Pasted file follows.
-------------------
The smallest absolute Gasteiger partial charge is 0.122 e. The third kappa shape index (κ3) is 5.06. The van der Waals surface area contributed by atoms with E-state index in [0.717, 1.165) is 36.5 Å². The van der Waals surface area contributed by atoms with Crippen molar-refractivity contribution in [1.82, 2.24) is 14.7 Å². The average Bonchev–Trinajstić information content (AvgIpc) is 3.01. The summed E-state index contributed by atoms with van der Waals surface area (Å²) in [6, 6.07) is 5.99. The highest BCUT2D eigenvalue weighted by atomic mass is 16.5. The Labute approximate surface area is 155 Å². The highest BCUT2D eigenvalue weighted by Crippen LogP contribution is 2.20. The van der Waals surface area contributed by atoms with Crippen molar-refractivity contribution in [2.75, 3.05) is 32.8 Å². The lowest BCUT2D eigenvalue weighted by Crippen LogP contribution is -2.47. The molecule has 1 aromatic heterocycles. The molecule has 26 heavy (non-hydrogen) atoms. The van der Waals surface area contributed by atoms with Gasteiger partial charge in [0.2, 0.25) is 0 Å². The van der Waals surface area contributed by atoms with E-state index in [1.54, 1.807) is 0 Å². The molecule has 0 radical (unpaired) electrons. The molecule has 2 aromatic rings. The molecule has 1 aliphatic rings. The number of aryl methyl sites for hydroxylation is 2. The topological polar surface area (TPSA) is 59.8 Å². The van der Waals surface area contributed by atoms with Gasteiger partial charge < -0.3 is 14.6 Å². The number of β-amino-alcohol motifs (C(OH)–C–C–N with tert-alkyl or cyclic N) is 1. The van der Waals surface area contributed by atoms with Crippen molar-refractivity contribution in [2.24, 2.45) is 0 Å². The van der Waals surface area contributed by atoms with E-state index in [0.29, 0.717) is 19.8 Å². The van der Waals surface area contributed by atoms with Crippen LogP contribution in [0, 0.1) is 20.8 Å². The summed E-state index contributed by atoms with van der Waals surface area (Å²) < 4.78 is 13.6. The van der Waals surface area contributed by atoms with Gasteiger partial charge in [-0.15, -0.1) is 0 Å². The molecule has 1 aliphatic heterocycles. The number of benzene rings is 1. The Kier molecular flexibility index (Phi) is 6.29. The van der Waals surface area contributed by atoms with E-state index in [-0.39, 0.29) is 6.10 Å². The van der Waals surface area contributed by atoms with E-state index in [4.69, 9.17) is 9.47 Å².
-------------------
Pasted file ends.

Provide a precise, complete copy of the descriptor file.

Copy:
The smallest absolute Gasteiger partial charge is 0.122 e. The third kappa shape index (κ3) is 5.06. The van der Waals surface area contributed by atoms with E-state index in [0.717, 1.165) is 36.5 Å². The van der Waals surface area contributed by atoms with Crippen molar-refractivity contribution in [1.82, 2.24) is 14.7 Å². The average Bonchev–Trinajstić information content (AvgIpc) is 3.01. The summed E-state index contributed by atoms with van der Waals surface area (Å²) in [6, 6.07) is 5.99. The highest BCUT2D eigenvalue weighted by atomic mass is 16.5. The Labute approximate surface area is 155 Å². The highest BCUT2D eigenvalue weighted by Crippen LogP contribution is 2.20. The van der Waals surface area contributed by atoms with Crippen molar-refractivity contribution in [2.75, 3.05) is 32.8 Å². The lowest BCUT2D eigenvalue weighted by Crippen LogP contribution is -2.47. The molecule has 1 aromatic heterocycles. The molecule has 26 heavy (non-hydrogen) atoms. The van der Waals surface area contributed by atoms with Gasteiger partial charge in [0.2, 0.25) is 0 Å². The van der Waals surface area contributed by atoms with E-state index in [1.54, 1.807) is 0 Å². The molecule has 0 radical (unpaired) electrons. The molecule has 2 aromatic rings. The molecule has 1 aliphatic rings. The number of aryl methyl sites for hydroxylation is 2. The topological polar surface area (TPSA) is 59.8 Å². The van der Waals surface area contributed by atoms with Gasteiger partial charge < -0.3 is 14.6 Å². The number of β-amino-alcohol motifs (C(OH)–C–C–N with tert-alkyl or cyclic N) is 1. The van der Waals surface area contributed by atoms with Crippen molar-refractivity contribution in [2.24, 2.45) is 0 Å². The van der Waals surface area contributed by atoms with E-state index in [0.29, 0.717) is 19.8 Å². The van der Waals surface area contributed by atoms with Crippen LogP contribution in [0, 0.1) is 20.8 Å². The summed E-state index contributed by atoms with van der Waals surface area (Å²) < 4.78 is 13.6. The van der Waals surface area contributed by atoms with Gasteiger partial charge in [-0.15, -0.1) is 0 Å². The molecule has 1 aliphatic heterocycles. The number of benzene rings is 1. The Kier molecular flexibility index (Phi) is 6.29. The van der Waals surface area contributed by atoms with E-state index in [-0.39, 0.29) is 6.10 Å². The van der Waals surface area contributed by atoms with E-state index in [4.69, 9.17) is 9.47 Å².